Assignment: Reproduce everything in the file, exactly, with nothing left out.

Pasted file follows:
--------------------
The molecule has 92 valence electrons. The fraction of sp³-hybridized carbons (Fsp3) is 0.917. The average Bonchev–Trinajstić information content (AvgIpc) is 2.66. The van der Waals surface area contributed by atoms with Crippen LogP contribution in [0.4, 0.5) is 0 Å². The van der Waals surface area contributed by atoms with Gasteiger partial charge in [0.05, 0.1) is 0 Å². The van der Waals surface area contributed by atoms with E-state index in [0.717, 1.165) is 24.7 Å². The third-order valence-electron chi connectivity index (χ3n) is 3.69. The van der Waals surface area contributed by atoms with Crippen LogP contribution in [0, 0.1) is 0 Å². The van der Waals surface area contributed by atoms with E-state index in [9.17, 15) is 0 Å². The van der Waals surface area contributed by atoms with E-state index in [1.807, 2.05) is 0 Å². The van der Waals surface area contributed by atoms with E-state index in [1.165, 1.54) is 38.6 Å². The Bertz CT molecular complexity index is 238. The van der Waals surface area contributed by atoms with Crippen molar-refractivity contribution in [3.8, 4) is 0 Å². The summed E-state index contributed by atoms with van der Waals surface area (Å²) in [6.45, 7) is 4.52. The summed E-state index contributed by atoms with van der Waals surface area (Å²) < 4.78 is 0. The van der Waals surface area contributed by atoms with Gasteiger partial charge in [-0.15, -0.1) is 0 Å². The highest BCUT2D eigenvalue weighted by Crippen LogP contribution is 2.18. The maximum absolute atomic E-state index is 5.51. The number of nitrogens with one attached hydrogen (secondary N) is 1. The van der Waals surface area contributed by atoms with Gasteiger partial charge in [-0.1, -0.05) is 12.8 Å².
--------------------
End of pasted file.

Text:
The molecule has 92 valence electrons. The fraction of sp³-hybridized carbons (Fsp3) is 0.917. The average Bonchev–Trinajstić information content (AvgIpc) is 2.66. The van der Waals surface area contributed by atoms with Crippen LogP contribution in [0.4, 0.5) is 0 Å². The van der Waals surface area contributed by atoms with Gasteiger partial charge in [0.05, 0.1) is 0 Å². The van der Waals surface area contributed by atoms with E-state index in [0.717, 1.165) is 24.7 Å². The third-order valence-electron chi connectivity index (χ3n) is 3.69. The van der Waals surface area contributed by atoms with Crippen LogP contribution in [0, 0.1) is 0 Å². The van der Waals surface area contributed by atoms with E-state index in [9.17, 15) is 0 Å². The van der Waals surface area contributed by atoms with E-state index in [1.807, 2.05) is 0 Å². The van der Waals surface area contributed by atoms with E-state index in [1.165, 1.54) is 38.6 Å². The Bertz CT molecular complexity index is 238. The van der Waals surface area contributed by atoms with Crippen molar-refractivity contribution in [3.8, 4) is 0 Å². The summed E-state index contributed by atoms with van der Waals surface area (Å²) in [6.45, 7) is 4.52. The summed E-state index contributed by atoms with van der Waals surface area (Å²) < 4.78 is 0. The van der Waals surface area contributed by atoms with Gasteiger partial charge in [-0.15, -0.1) is 0 Å². The highest BCUT2D eigenvalue weighted by Crippen LogP contribution is 2.18. The maximum absolute atomic E-state index is 5.51. The number of nitrogens with one attached hydrogen (secondary N) is 1. The van der Waals surface area contributed by atoms with Gasteiger partial charge in [-0.1, -0.05) is 12.8 Å².